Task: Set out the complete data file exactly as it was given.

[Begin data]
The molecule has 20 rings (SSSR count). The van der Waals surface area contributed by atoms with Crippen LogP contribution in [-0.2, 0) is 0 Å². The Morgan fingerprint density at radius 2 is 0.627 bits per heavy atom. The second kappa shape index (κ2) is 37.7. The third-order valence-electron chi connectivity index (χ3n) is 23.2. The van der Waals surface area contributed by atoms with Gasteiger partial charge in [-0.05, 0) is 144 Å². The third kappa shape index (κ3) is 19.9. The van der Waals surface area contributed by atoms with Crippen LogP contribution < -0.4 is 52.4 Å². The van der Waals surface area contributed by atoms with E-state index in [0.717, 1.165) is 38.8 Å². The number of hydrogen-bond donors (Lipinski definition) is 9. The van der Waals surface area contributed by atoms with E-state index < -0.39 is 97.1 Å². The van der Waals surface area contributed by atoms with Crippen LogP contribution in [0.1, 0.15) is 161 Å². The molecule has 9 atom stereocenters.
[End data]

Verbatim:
The molecule has 20 rings (SSSR count). The van der Waals surface area contributed by atoms with Crippen LogP contribution in [-0.2, 0) is 0 Å². The Morgan fingerprint density at radius 2 is 0.627 bits per heavy atom. The second kappa shape index (κ2) is 37.7. The third-order valence-electron chi connectivity index (χ3n) is 23.2. The van der Waals surface area contributed by atoms with Gasteiger partial charge in [-0.05, 0) is 144 Å². The third kappa shape index (κ3) is 19.9. The van der Waals surface area contributed by atoms with Crippen LogP contribution < -0.4 is 52.4 Å². The van der Waals surface area contributed by atoms with E-state index in [0.717, 1.165) is 38.8 Å². The number of hydrogen-bond donors (Lipinski definition) is 9. The van der Waals surface area contributed by atoms with E-state index < -0.39 is 97.1 Å². The van der Waals surface area contributed by atoms with Crippen LogP contribution in [0.1, 0.15) is 161 Å². The molecule has 9 atom stereocenters.